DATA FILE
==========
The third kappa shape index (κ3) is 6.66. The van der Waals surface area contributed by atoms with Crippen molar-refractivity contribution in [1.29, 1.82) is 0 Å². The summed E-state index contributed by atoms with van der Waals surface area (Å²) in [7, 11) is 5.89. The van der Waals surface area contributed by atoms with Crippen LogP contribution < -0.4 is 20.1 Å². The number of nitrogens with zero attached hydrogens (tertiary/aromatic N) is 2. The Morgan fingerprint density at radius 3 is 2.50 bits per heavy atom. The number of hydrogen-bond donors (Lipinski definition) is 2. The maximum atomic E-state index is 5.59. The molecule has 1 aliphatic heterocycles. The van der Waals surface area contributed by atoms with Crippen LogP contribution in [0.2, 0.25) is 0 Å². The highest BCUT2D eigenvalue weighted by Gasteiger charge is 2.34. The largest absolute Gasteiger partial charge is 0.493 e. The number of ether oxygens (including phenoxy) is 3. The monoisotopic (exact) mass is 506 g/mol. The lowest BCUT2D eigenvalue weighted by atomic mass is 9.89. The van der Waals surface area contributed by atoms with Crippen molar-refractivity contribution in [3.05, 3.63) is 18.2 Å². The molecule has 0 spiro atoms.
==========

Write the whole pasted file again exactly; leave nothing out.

The third kappa shape index (κ3) is 6.66. The van der Waals surface area contributed by atoms with Crippen molar-refractivity contribution in [1.29, 1.82) is 0 Å². The summed E-state index contributed by atoms with van der Waals surface area (Å²) in [7, 11) is 5.89. The van der Waals surface area contributed by atoms with Crippen LogP contribution < -0.4 is 20.1 Å². The number of nitrogens with zero attached hydrogens (tertiary/aromatic N) is 2. The Morgan fingerprint density at radius 3 is 2.50 bits per heavy atom. The number of hydrogen-bond donors (Lipinski definition) is 2. The maximum atomic E-state index is 5.59. The molecule has 1 aliphatic heterocycles. The van der Waals surface area contributed by atoms with Crippen LogP contribution in [0.2, 0.25) is 0 Å². The highest BCUT2D eigenvalue weighted by Gasteiger charge is 2.34. The largest absolute Gasteiger partial charge is 0.493 e. The number of ether oxygens (including phenoxy) is 3. The monoisotopic (exact) mass is 506 g/mol. The lowest BCUT2D eigenvalue weighted by atomic mass is 9.89. The van der Waals surface area contributed by atoms with Crippen molar-refractivity contribution in [3.05, 3.63) is 18.2 Å². The molecule has 0 spiro atoms.